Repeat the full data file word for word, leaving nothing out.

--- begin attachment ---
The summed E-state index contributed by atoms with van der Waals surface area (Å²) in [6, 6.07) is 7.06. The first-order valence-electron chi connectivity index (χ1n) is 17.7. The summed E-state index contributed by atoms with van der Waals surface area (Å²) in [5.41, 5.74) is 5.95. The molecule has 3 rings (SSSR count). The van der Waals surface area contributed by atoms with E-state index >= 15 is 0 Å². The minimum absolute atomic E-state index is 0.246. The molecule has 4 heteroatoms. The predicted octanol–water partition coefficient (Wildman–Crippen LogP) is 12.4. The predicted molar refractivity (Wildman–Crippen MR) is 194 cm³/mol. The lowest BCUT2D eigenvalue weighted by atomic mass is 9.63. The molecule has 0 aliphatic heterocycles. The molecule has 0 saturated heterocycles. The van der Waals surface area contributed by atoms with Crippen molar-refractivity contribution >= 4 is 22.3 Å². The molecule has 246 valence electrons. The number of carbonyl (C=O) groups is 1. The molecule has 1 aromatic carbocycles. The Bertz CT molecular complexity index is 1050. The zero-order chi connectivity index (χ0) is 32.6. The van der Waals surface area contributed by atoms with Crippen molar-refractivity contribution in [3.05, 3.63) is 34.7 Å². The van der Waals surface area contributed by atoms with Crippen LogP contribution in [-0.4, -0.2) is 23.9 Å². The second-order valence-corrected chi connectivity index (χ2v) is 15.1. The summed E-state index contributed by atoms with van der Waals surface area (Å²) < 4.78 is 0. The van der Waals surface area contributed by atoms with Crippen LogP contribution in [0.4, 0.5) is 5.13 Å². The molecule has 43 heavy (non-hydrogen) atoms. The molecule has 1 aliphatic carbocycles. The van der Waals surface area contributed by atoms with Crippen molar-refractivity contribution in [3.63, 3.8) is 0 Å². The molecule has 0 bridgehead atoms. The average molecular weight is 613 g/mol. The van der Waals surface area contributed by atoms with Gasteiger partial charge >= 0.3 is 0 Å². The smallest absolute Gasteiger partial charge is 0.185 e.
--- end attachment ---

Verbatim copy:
The summed E-state index contributed by atoms with van der Waals surface area (Å²) in [6, 6.07) is 7.06. The first-order valence-electron chi connectivity index (χ1n) is 17.7. The summed E-state index contributed by atoms with van der Waals surface area (Å²) in [5.41, 5.74) is 5.95. The molecule has 3 rings (SSSR count). The van der Waals surface area contributed by atoms with E-state index >= 15 is 0 Å². The minimum absolute atomic E-state index is 0.246. The molecule has 4 heteroatoms. The predicted octanol–water partition coefficient (Wildman–Crippen LogP) is 12.4. The predicted molar refractivity (Wildman–Crippen MR) is 194 cm³/mol. The lowest BCUT2D eigenvalue weighted by atomic mass is 9.63. The molecule has 0 aliphatic heterocycles. The molecule has 0 saturated heterocycles. The van der Waals surface area contributed by atoms with Crippen molar-refractivity contribution >= 4 is 22.3 Å². The molecule has 246 valence electrons. The number of carbonyl (C=O) groups is 1. The molecule has 1 aromatic carbocycles. The Bertz CT molecular complexity index is 1050. The zero-order chi connectivity index (χ0) is 32.6. The van der Waals surface area contributed by atoms with Crippen molar-refractivity contribution in [3.05, 3.63) is 34.7 Å². The van der Waals surface area contributed by atoms with Crippen LogP contribution in [-0.4, -0.2) is 23.9 Å². The second-order valence-corrected chi connectivity index (χ2v) is 15.1. The summed E-state index contributed by atoms with van der Waals surface area (Å²) < 4.78 is 0. The van der Waals surface area contributed by atoms with Crippen LogP contribution in [0.4, 0.5) is 5.13 Å². The molecule has 43 heavy (non-hydrogen) atoms. The molecule has 1 aliphatic carbocycles. The van der Waals surface area contributed by atoms with Crippen molar-refractivity contribution in [3.63, 3.8) is 0 Å². The molecule has 0 bridgehead atoms. The average molecular weight is 613 g/mol. The van der Waals surface area contributed by atoms with Gasteiger partial charge >= 0.3 is 0 Å². The smallest absolute Gasteiger partial charge is 0.185 e.